Review: The Folly
by Ivan Vladislavic (Random House Struik)
In middle class suburbia, a vacant plot of land becomes occupied by a strange squatter – in fact he owns the property and his presence upsets the conservative neighbours who are not sure why this eccentric property owner would set up camp on a bare patch of ground.
This book was first released in the early 1990s. The author is an acclaimed editor and writer who writes on subjects uniquely South African. He has also received many prizes for his writing. This first novel – though slightly outdated – is still a relevant comment of South Africa’s past.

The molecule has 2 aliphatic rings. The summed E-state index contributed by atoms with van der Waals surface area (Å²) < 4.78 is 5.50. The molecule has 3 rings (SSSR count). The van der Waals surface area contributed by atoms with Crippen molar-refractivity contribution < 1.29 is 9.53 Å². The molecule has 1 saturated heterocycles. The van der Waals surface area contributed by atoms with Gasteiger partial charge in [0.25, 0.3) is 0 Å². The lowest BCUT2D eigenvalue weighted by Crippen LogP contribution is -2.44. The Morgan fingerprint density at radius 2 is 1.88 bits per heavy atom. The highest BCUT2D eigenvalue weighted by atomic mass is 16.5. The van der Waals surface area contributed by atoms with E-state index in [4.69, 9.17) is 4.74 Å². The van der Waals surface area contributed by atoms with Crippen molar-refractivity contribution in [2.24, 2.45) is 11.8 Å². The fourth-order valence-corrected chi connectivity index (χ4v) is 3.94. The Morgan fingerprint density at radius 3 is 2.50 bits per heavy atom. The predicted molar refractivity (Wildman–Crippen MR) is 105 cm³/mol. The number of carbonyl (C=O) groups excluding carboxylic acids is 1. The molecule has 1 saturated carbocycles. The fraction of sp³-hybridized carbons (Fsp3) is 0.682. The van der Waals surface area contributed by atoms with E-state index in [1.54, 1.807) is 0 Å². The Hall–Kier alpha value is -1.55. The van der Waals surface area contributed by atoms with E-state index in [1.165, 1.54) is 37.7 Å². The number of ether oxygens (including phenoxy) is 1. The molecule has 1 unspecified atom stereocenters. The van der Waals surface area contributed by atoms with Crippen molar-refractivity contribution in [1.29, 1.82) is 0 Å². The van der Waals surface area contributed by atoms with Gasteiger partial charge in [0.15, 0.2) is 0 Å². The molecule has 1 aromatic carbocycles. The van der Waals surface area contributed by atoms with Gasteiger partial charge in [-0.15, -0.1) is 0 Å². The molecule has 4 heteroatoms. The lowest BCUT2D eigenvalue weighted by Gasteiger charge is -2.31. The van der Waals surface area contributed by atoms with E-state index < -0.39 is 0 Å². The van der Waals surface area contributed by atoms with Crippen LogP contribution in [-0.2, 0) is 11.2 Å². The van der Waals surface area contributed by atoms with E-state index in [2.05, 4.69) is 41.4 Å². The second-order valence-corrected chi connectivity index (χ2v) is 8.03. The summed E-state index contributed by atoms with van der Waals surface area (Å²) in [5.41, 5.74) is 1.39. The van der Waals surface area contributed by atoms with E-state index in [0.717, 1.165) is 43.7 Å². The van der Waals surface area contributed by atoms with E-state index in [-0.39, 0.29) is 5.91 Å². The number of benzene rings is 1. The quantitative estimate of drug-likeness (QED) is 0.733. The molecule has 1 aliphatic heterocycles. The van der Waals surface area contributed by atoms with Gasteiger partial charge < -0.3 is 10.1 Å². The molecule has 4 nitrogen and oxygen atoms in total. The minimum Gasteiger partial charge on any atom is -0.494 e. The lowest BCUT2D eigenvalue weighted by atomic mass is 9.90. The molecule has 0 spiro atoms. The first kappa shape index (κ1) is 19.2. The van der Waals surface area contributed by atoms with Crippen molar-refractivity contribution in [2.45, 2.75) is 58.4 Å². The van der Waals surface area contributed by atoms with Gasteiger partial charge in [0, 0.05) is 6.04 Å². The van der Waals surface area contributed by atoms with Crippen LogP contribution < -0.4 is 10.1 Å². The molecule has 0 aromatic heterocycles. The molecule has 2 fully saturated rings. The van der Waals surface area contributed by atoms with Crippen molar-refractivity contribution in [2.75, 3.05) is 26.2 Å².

The book tells the tale of the developing relationship between the eccentric home builder Mr Nieuwenhuizen and the conservative Mr and Mrs Malgas who live next door. The way these people become entangled in the building of the house – the folly – is intriguing.
Vladislavic has the knack of revealing people’s personalities and idiosyncrasies in an understated manner. Mrs Malgas a person of conservative principles is disturbed at the neighbour’s unannounced arrival and watches as he sets up camp – peeping through the curtains. Folly ensues.